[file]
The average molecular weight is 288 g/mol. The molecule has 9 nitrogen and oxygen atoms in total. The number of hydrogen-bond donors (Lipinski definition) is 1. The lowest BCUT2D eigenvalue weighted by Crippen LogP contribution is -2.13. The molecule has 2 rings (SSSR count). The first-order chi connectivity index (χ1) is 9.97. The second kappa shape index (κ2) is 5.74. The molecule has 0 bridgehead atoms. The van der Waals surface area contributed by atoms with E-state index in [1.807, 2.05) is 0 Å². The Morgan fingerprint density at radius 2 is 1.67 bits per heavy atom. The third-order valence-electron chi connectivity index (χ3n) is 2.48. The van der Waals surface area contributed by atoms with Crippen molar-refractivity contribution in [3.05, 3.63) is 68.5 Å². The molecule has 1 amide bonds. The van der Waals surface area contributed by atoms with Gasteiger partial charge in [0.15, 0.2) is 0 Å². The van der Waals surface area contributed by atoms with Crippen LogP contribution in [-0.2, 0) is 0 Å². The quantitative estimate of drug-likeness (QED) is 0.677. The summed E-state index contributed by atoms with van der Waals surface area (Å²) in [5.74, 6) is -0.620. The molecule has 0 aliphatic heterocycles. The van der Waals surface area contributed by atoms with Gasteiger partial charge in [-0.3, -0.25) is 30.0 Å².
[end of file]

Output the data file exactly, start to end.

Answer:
The average molecular weight is 288 g/mol. The molecule has 9 nitrogen and oxygen atoms in total. The number of hydrogen-bond donors (Lipinski definition) is 1. The lowest BCUT2D eigenvalue weighted by Crippen LogP contribution is -2.13. The molecule has 2 rings (SSSR count). The first-order chi connectivity index (χ1) is 9.97. The second kappa shape index (κ2) is 5.74. The molecule has 0 bridgehead atoms. The van der Waals surface area contributed by atoms with E-state index in [1.807, 2.05) is 0 Å². The Morgan fingerprint density at radius 2 is 1.67 bits per heavy atom. The third-order valence-electron chi connectivity index (χ3n) is 2.48. The van der Waals surface area contributed by atoms with Crippen molar-refractivity contribution in [3.05, 3.63) is 68.5 Å². The molecule has 1 amide bonds. The van der Waals surface area contributed by atoms with Gasteiger partial charge in [0.15, 0.2) is 0 Å². The van der Waals surface area contributed by atoms with Crippen LogP contribution in [-0.2, 0) is 0 Å². The quantitative estimate of drug-likeness (QED) is 0.677. The summed E-state index contributed by atoms with van der Waals surface area (Å²) in [5.74, 6) is -0.620. The molecule has 0 aliphatic heterocycles. The van der Waals surface area contributed by atoms with Gasteiger partial charge in [-0.3, -0.25) is 30.0 Å².